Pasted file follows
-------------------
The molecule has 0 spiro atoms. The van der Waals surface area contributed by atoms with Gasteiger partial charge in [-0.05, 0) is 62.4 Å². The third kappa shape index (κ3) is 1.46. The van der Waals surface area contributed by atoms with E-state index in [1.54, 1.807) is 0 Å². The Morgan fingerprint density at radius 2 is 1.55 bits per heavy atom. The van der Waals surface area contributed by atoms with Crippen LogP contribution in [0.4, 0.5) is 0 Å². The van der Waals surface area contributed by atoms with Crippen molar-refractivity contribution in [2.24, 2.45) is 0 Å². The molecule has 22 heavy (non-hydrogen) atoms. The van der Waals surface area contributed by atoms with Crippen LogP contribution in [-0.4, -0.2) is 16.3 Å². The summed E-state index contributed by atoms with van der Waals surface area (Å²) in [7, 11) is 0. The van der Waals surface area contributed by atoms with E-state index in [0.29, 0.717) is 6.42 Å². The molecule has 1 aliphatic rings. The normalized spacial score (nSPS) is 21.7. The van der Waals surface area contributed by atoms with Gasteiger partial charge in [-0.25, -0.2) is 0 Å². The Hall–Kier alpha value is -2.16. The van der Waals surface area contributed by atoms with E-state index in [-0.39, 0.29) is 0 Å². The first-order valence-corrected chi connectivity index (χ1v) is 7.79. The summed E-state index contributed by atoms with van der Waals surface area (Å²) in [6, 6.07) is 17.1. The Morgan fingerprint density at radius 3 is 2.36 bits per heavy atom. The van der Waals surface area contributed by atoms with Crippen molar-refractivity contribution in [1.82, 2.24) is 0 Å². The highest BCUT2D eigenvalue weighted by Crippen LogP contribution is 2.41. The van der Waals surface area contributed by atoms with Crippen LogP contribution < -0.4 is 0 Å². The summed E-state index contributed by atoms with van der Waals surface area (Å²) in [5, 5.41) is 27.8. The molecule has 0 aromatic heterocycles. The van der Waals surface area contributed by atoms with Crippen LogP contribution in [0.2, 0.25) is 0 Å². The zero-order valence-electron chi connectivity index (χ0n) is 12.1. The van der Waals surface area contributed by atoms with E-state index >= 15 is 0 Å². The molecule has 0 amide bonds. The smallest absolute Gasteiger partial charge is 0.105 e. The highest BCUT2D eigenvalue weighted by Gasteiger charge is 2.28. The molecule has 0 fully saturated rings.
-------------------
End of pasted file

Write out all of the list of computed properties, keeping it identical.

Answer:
The molecule has 0 spiro atoms. The van der Waals surface area contributed by atoms with Gasteiger partial charge in [-0.05, 0) is 62.4 Å². The third kappa shape index (κ3) is 1.46. The van der Waals surface area contributed by atoms with E-state index in [1.54, 1.807) is 0 Å². The Morgan fingerprint density at radius 2 is 1.55 bits per heavy atom. The van der Waals surface area contributed by atoms with Crippen LogP contribution in [0.4, 0.5) is 0 Å². The van der Waals surface area contributed by atoms with Crippen molar-refractivity contribution in [2.24, 2.45) is 0 Å². The molecule has 22 heavy (non-hydrogen) atoms. The van der Waals surface area contributed by atoms with Crippen LogP contribution in [-0.4, -0.2) is 16.3 Å². The summed E-state index contributed by atoms with van der Waals surface area (Å²) in [7, 11) is 0. The van der Waals surface area contributed by atoms with E-state index in [0.29, 0.717) is 6.42 Å². The molecule has 1 aliphatic rings. The normalized spacial score (nSPS) is 21.7. The van der Waals surface area contributed by atoms with Gasteiger partial charge in [-0.25, -0.2) is 0 Å². The Hall–Kier alpha value is -2.16. The van der Waals surface area contributed by atoms with E-state index in [-0.39, 0.29) is 0 Å². The first-order valence-corrected chi connectivity index (χ1v) is 7.79. The summed E-state index contributed by atoms with van der Waals surface area (Å²) in [6, 6.07) is 17.1. The Morgan fingerprint density at radius 3 is 2.36 bits per heavy atom. The van der Waals surface area contributed by atoms with Crippen molar-refractivity contribution in [1.82, 2.24) is 0 Å². The highest BCUT2D eigenvalue weighted by Crippen LogP contribution is 2.41. The van der Waals surface area contributed by atoms with Crippen LogP contribution < -0.4 is 0 Å². The summed E-state index contributed by atoms with van der Waals surface area (Å²) in [5, 5.41) is 27.8. The molecule has 0 aromatic heterocycles. The van der Waals surface area contributed by atoms with Crippen LogP contribution in [0.2, 0.25) is 0 Å². The zero-order valence-electron chi connectivity index (χ0n) is 12.1. The van der Waals surface area contributed by atoms with E-state index >= 15 is 0 Å². The molecule has 0 amide bonds. The smallest absolute Gasteiger partial charge is 0.105 e. The highest BCUT2D eigenvalue weighted by Gasteiger charge is 2.28. The molecule has 0 fully saturated rings.